Reflections on Allyship, Truth-telling, and Healing

Reflections on Allyship, Truth-telling, and Healing

Gina Jackson, Program Director, Native Americans in Philanthropy

April 2019

A few weeks ago I attended the Association of Black Foundation Executives (ABFE) Annual Conference 2019 in Detroit. ABFE is a national membership organization, much like Native Americans in Philanthropy, that promotes effective and responsive philanthropy in Black communities. I went this year, at the request of ABFE leadership, to provide a special session to The Blanket Exercise, a powerful experiential learning exercise that brings people through high-level learning of the Native American experience in the U.S., which is core to the Truth and Healing Movement. For this session, I partnered with colleague/allies/now friends from Equity in the Center who joined us in the KAIROS Facilitators training we hosted a few months ago.


We know that not all of the real American history has been told; that we have learned in school is a one-sided glossed over version of history. Of course the majority of the American public doesn’t know this. This is all part of the “Colonizer’s Playbook”, a key part of which is preventing most Americans from understanding how they are complicit in the diminishment of Native people and the relegation of populations to invisibility, all the while benefiting from their exploitation.

Every time I facilitate The Blanket Exercise, I am moved and learn something new. The participants, while reflecting during the Healing Circle portion of the session, share their experiences and history. At ABFE I learned that lynching of Black people was happening across the south, mostly, at the same time Native people were being hunted and killed for reward during the California Gold Rush. While the information shared may be familiar to those of us working within Truth and Healing, it remains powerful to have someone say it out loud. It needs to be acknowledged.

In this session, it was also moving to see the moment when the executives and other leaders from the philanthropic space began to connect the mass suicides among the Arawak people on the Caribbean Islands, due to the treachery of Christopher Columbus and his sailors, to the crisis levels of suicide among our Native youth today.


These past few years there have been outrageous things that have begun to emerge in our nation as the revelation of the heart of our nation does not support the values of freedom, justice, and equality for ALL. We have held these values to define and aspire to as our American identity. It is paramount that we hold steadfast to these values in order to reconcile our hearts to the values we hold.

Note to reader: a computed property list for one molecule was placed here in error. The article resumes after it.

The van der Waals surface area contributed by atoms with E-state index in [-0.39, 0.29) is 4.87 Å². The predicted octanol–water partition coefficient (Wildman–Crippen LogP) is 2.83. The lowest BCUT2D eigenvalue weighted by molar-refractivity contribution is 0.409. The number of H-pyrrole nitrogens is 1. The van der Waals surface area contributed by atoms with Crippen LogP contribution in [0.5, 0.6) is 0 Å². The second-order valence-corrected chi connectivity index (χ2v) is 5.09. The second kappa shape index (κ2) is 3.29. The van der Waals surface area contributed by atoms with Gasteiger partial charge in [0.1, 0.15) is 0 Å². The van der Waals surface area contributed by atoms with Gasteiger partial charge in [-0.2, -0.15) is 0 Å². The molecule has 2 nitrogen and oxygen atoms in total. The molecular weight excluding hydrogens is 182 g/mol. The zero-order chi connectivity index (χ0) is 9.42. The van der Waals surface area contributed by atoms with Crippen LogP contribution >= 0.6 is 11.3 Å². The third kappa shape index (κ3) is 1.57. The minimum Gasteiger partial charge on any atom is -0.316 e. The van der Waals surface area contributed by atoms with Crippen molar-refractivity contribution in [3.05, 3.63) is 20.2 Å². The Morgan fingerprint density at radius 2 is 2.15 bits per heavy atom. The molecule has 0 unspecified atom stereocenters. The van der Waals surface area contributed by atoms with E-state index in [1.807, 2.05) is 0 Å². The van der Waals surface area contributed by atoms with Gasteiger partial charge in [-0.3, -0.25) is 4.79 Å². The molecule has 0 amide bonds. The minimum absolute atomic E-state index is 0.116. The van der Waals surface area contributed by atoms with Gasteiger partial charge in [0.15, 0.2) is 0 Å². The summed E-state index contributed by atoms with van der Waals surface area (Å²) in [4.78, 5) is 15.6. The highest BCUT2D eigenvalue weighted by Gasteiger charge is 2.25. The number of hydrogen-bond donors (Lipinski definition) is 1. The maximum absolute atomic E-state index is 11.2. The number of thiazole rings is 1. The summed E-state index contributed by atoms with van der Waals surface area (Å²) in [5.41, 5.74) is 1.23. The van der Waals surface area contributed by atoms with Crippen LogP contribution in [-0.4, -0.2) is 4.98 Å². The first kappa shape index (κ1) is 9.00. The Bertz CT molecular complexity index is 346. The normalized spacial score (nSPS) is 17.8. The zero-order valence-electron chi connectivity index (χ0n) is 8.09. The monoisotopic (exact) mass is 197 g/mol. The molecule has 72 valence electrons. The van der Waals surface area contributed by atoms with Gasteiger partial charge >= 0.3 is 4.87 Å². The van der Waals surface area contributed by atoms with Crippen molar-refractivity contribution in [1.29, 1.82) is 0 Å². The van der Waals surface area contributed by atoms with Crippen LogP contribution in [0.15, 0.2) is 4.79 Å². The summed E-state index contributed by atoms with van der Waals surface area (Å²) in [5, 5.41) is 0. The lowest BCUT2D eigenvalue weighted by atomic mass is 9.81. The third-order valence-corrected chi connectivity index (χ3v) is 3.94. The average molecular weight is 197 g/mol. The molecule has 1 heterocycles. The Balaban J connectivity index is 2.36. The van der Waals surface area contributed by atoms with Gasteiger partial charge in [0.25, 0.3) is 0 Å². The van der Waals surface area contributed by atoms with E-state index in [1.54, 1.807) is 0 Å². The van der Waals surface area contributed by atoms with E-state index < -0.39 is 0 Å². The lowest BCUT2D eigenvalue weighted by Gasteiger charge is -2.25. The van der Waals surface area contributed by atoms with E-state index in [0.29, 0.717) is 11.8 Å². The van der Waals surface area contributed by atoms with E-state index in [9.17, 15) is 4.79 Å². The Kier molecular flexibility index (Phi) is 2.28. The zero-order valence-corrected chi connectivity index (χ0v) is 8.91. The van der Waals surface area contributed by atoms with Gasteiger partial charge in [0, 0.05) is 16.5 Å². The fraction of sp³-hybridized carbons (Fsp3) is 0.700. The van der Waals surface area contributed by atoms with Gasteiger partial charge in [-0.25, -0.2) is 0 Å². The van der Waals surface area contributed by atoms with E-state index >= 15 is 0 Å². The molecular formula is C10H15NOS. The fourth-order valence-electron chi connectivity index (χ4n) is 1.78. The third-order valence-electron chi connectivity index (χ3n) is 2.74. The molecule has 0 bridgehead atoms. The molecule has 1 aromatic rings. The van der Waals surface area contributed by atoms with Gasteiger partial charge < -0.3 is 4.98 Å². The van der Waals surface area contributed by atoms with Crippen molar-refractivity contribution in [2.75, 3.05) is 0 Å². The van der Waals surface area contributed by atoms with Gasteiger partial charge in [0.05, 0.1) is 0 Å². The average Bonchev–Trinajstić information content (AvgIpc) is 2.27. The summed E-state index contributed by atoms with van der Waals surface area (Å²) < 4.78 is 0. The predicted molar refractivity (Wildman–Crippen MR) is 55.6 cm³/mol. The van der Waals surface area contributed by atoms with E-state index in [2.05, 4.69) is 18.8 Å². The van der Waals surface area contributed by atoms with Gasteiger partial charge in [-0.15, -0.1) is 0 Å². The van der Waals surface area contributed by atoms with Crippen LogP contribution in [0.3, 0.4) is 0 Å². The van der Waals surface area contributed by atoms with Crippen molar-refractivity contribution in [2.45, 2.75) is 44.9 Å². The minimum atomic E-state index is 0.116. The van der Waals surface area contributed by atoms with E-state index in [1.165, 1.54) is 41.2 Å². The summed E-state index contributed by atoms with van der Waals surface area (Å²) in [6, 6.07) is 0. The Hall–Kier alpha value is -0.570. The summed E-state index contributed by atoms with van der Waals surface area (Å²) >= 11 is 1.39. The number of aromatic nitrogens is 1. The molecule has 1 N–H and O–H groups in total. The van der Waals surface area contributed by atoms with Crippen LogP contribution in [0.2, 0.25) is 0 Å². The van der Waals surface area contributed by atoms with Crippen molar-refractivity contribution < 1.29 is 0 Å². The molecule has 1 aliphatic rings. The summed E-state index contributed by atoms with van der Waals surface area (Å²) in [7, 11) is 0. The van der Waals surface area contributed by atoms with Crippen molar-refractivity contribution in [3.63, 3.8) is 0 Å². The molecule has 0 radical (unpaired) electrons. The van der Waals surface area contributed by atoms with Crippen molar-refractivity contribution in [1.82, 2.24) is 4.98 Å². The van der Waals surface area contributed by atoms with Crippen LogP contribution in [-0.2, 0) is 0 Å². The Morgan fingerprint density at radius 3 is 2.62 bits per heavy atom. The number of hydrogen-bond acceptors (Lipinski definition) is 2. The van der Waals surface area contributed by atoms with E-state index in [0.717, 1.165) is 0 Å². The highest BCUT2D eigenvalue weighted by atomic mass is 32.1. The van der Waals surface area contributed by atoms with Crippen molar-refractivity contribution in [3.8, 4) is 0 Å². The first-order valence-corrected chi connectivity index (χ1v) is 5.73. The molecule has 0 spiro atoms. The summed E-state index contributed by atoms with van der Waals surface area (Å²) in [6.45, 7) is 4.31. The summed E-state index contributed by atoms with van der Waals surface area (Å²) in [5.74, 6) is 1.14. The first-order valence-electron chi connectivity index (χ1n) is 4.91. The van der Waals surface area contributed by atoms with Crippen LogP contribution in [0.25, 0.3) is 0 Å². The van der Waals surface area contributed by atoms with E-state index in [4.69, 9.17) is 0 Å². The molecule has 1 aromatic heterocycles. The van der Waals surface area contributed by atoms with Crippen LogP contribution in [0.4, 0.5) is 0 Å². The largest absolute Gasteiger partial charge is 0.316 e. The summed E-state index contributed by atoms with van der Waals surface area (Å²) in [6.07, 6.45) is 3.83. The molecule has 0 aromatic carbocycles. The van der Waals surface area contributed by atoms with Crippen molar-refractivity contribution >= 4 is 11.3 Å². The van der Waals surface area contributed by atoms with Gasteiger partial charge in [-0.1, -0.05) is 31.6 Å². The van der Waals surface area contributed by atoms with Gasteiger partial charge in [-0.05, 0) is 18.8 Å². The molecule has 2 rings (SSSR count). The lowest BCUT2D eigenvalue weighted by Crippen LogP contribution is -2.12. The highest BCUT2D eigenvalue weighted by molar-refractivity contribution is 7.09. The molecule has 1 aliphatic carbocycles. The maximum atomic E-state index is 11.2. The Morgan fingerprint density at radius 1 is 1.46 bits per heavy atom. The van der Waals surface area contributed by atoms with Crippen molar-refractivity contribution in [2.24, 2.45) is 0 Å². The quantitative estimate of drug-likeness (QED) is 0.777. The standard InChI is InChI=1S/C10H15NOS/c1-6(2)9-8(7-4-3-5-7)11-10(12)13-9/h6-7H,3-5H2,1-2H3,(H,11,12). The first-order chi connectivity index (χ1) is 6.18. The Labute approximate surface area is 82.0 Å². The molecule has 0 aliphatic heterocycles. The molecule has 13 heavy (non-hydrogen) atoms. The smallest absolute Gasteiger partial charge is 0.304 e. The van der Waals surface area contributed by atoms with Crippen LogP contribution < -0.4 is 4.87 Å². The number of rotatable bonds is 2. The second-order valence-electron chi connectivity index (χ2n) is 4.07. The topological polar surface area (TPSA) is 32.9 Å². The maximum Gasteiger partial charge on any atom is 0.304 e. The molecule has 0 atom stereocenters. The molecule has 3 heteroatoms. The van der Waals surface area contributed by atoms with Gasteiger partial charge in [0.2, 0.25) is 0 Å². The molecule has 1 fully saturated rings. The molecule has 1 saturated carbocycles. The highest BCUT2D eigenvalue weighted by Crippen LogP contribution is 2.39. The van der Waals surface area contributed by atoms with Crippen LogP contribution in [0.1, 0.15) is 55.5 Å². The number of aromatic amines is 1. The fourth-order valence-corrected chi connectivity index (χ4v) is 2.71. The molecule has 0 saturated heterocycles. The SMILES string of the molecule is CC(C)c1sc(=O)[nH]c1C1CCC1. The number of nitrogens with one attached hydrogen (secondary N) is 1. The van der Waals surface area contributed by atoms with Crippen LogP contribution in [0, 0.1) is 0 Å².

I have hope. Healing happens when allyship begins. I have hope when allies stand with us, both the expected and unexpected allies. Those who can reach those who we will never reach. When allyship is strengthened, when people say “we got you.” We are inspired when new collaborations are forged, when people say, “what can we do to support you in this healing work?” At ABFE, this happened.

I have hope in the moments when people begin to realize that Hitler was studying the U.S. approach to extinguishing Native people, to include the practices of mass removals from traditional homelands into prisons/reservations, as well as family separation – forcibly taking Native children from their families and placing them in institutions where they experienced great atrocities. I have hope that such a realization will encourage people to demand a stop to the family separations presently happening at the U.S. and Mexico border.

I have hope when I get to see allies and communities begin to realize that Columbus in wrote about the sex-slave trade of young Native girls, “…those nine to ten are now in demand.” I have hope that those realizations will enlist people to step up and say “NO MORE!” to Missing and Murdered Indigenous Women, which is a crisis of epic proportions in our country.

I have hope when I see people grasp the magnitude of the genocide of Indigenous people right here in the U.S., on the land upon which we stand. Understanding the magnitude will drive people to begin including Native people in all historical narratives, in their data, in their work, in their leadership, their staff, and in the seeking of solutions…and ultimately healing the heart of our nation.

Foundations who are interested in doing more learning, introspection, and ultimately taking actions to bring Truth and Healing, Native Americans in Philanthropy has developed a Self-Assessment for Philanthropy for Working with Native Communities. Please contact me for more information at [email protected]